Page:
Jule L.

Sigall Associate Register for Policy & International Affairs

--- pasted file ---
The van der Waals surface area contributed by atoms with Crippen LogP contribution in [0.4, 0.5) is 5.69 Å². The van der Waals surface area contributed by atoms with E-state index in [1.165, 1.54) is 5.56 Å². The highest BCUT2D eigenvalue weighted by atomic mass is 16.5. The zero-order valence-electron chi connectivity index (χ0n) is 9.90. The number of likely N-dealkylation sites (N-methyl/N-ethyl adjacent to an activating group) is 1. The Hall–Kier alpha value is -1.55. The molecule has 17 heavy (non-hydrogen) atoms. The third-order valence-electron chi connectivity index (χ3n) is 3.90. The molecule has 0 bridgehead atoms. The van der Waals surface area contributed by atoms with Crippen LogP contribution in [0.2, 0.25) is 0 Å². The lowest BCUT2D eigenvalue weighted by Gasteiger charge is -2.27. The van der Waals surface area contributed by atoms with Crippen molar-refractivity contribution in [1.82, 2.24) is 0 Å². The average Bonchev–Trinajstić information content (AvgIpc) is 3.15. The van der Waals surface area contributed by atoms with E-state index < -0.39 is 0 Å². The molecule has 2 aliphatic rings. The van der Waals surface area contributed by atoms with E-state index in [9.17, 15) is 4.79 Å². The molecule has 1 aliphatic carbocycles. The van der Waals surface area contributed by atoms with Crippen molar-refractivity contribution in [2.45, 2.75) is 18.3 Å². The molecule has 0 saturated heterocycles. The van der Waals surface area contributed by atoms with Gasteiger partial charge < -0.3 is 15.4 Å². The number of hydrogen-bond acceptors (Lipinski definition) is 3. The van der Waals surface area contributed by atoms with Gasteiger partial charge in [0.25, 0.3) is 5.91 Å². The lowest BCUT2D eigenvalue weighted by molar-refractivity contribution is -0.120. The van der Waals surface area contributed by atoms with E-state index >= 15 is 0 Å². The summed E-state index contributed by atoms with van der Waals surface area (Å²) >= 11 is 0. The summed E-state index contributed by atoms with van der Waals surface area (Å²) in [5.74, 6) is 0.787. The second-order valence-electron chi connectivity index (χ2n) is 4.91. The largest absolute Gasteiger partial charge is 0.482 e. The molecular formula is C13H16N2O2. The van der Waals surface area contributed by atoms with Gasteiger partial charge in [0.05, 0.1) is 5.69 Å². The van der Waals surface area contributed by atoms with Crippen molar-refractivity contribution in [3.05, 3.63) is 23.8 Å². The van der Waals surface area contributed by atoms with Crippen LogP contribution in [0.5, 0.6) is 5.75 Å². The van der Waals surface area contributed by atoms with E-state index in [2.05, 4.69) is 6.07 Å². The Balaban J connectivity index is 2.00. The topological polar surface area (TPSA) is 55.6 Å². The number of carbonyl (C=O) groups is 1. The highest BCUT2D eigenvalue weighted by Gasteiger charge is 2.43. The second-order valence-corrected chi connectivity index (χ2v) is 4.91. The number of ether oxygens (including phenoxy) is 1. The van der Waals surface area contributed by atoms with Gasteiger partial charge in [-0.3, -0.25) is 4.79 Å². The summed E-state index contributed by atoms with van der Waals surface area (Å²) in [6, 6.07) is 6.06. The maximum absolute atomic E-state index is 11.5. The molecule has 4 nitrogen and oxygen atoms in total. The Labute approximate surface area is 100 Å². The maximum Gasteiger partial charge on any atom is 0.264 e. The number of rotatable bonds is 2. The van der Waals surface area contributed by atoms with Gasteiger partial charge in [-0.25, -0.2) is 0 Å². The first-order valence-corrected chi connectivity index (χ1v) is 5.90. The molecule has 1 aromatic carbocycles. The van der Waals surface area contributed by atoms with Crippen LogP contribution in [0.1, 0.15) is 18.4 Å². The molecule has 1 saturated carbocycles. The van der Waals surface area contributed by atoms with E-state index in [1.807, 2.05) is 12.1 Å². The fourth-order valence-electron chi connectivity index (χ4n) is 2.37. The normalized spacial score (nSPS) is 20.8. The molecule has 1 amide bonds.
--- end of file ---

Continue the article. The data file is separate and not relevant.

I am apposed to any kind of legislation aimed at enabling consumers to use so-called “orphaned” artwork. If anything, the laws in the U.S. and abroad need to be strengthened to further protect the rights afforded to people with creative, innovative, and expressive minds. Indeed, inventive minds are a rare commodity in any profession because of the onslaught of pirating and Work For Hire contracts by publishers, stock houses, and other businesses that uses art but neither produce it or pay market rates for it. One of the reasons there is such a thing as orphaned artwork is because some unscrupulous buyers routinely remove copyright notices. They also pirate artwork without proper credit or compensation and over time that artwork can be widely distributed and before too long there is no easy way to determine who originally produced it. Perhaps a more accurate alternative to the word “orphaned” to denote artwork that is difficult to ascribe, would be “kidnapped.” Considering the broad spectrum of pirating going on without compensation to the creators, one could also call that kidnapping and slave labor. The Illustrators Partnership of America IPA was formed to protect the rights of visual artist as a result of the abuses I have described above. The IPA was modeled after the music industry, which falls under the same Constitutional protections by Congress as visual artists. Musicians felt similarly unprotected by a Congress that has a duty to do so, and they formed their own protective agencies, ASCAP and BMI. That’s right, courts have whittled away artists rights to an extent that we have to subscribe to corporate-sized institutions with adequate legal muscle and war chests just to protect our rights under the Constitution. The author of the foundation for copyrights knew we needed to establish them for writers, artists and inventors of this country so it would foster innovations and creative environments and initiatives. The framers even then realized creativity and innovation is the driving force behind a thriving economy. Making orphaned artwork free and available for unrestricted use is a terrible undermining of this very crucial concept (I think the most crucial for our economy) in our Constitution. The question you pose is even offensive, as if the rights of those who would wantonly pirate another, more creative person’s work, are more important than supporting the very people who are already established as creative thinkers and who have demonstrated talent. The U.S. government (specifically, Congress) has been failing creative people for decades by allowing the judicial branch to continually erode the text and spirit of the copyright laws. To be fair, a large part of the blame also belongs to our culture, which has always regarded artwork as at least somewhat free. Opponents of copyright ownership seem to believe artwork of all types (unless it belongs to them specifically) ought to be free and on the same legal ground as art in the public domain.